Sherlock Gnomes Review

Seven years ago, through a mix of concept, budget, and studio oversight, Gnomeo and Juliet ended up on the silver screen. It was a decent success, but not a juggernaut by any means - it wasn't like anyone's kids were walking around with a demand for lunchboxes and merchandise from the film. And yet, the prospect of a sequel was floated almost immediately, with Sherlock Gnomes entering development back in 2012, only a year after the original's release. Judging by the finished product, it feels as if the project was fully developed in 2012, put on ice, and released on a weekend where its failures could be muted by the noise of bigger, better products.

Their feuding clans now a unified family, Gnomeo and Juliet (James McAvoy and Emily Blunt) are set to take their places as the king and queen of their new garden home. But just as things are about to get underway, a spate of garden gnome thefts has left the pair on the rocks, and in search of their compatriots. Luckily for them, the greatest detective team is on the case, as Sherlock Gnomes and Doctor Watson (Johnny Depp and Chiwetel Ejiofor) have taken the assignment - whether anyone likes it or not.

It's not that Sherlock Gnomes is bad kids' movie on the same level as The Emoji Movie. Quite the opposite is true, as this sequel has all of the basic building blocks for an adequate film. There's a beginning, a middle, and an end, with plenty of time-tested cliches filling in the cracks to complete the package. However, even with all of the basics in place, Sherlock Gnomes just doesn't seem interested in doing much with what it has on hand, leaving it to simply settle for being an almost hour and a half long distraction.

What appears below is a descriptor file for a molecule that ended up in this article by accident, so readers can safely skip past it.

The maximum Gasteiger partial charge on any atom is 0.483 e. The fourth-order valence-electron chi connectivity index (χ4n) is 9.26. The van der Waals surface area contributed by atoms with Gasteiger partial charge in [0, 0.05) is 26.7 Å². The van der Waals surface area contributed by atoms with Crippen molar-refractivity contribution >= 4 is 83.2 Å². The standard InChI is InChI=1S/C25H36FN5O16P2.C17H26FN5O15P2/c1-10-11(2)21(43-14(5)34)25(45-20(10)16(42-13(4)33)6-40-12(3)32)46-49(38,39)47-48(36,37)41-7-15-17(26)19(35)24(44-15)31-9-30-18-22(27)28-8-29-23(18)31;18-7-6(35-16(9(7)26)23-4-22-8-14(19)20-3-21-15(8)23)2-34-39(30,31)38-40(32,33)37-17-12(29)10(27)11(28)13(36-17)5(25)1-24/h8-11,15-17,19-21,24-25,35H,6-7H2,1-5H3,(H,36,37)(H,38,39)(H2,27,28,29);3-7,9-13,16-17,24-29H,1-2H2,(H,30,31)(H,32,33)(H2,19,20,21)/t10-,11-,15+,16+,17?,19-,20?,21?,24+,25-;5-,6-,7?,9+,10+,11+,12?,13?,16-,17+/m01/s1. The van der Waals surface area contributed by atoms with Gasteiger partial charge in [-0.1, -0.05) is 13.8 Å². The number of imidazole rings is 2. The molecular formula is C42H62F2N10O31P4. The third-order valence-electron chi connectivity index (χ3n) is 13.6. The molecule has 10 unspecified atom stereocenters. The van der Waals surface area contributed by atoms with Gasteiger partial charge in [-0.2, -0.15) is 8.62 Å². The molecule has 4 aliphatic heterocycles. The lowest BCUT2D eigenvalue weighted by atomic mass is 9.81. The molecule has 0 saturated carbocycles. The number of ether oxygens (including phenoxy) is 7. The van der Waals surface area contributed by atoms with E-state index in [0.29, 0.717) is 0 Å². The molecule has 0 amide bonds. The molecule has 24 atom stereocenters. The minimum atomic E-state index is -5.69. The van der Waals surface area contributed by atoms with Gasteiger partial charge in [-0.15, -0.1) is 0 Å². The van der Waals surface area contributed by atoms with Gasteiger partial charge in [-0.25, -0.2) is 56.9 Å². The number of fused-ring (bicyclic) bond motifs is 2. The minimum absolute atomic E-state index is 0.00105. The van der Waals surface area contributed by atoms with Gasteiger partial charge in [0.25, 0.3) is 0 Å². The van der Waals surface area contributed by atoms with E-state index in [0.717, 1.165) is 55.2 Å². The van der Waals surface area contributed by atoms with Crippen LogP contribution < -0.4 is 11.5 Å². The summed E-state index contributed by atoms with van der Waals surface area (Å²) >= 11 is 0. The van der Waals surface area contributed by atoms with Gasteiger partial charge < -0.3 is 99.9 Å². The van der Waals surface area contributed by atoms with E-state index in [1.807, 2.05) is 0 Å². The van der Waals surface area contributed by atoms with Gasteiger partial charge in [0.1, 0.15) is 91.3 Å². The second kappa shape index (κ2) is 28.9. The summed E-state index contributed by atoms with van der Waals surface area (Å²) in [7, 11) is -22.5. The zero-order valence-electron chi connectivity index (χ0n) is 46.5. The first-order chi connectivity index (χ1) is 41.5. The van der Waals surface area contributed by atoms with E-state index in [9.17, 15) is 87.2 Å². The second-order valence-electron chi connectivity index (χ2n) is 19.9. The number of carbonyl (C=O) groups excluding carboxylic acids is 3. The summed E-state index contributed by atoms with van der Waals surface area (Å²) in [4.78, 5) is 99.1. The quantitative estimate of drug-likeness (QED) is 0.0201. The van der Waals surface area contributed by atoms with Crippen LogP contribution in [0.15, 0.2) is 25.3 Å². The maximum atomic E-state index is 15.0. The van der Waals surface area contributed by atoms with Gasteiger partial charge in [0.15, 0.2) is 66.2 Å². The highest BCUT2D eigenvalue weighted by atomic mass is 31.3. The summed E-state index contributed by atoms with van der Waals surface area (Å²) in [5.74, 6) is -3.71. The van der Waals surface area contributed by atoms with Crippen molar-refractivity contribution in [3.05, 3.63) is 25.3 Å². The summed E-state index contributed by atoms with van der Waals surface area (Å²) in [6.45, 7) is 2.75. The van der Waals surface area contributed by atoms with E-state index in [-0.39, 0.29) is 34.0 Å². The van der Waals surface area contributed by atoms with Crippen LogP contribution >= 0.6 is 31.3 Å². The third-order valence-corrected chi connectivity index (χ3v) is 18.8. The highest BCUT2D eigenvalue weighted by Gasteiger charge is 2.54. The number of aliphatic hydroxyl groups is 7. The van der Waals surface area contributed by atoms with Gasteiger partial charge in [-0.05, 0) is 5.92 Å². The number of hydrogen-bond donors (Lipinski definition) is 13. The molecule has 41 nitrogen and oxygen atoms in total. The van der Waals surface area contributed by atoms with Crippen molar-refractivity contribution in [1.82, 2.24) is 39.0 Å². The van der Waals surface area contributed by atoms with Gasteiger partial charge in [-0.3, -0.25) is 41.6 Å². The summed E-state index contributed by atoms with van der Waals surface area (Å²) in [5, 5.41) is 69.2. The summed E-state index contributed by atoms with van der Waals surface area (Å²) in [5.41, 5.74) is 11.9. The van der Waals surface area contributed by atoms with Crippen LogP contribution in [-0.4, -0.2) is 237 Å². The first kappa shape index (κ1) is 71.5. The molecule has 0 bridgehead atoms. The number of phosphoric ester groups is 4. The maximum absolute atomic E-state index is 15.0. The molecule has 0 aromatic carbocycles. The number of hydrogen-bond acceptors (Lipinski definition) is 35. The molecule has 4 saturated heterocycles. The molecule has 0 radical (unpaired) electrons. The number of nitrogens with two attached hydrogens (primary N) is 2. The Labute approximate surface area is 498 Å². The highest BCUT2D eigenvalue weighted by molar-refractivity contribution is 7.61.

If there are any points to be awarded to Sherlock Gnomes, they would go towards the film's attempts at being clever. Factually, two things rule this film's DNA, and they're Elton John songs and Sherlock Holmes references, and both are in full force throughout the film. In the case of Sir Elton's discography, there are remixes and full songs incorporated into the soundtrack and score of the film; and throughout the story, you can see references to various works of Sir Arthur Conan Doyle's famous consulting detective. But rather than act as cute little nods to both pieces of this film's foundation, they end up serving as nudges to the audience, demanding their cleverness be rewarded.

Overall, there's a lot of time wasted in Sherlock Gnomes, as both the audience and the stellar cast could be doing better things. The sequel is just as star studded as its predecessor, with most of the original cast coming back for another round in this universe. And yet, the talents of returning cast members such as James McAvoy and Emily Blunt are never on full display, as the material never lets them really go far. Not even the additions of Johnny Depp, Chiwetel Ejiofor, or Mary J. Blige can draw out any added enthusiasm for a sequel that no one asked for.

There are certainly worse children's films than Sherlock Gnomes, but even those films outdo this film in one key respect: you'll be able to remember those films for their epic failures. This is a pure example of by the numbers filmmaking, with the hopes that fans of the first film will somehow embrace it. At best, this is the type of film that comes in, tries to do a job, and does it with minimal craftsmanship to produce a barely adequate product. In which case, this film would have been better off as a direct to DVD sequel, rather than a big budget release.

Mike Reyes
Senior Movies Contributor

Mike Reyes is the Senior Movie Contributor at CinemaBlend, though that title’s more of a guideline really. Passionate about entertainment since grade school, the movies have always held a special place in his life, which explains his current occupation. Mike graduated from Drew University with a Bachelor’s Degree in Political Science, but swore off of running for public office a long time ago. Mike's expertise ranges from James Bond to everything Alita, making for a brilliantly eclectic resume. He fights for the user.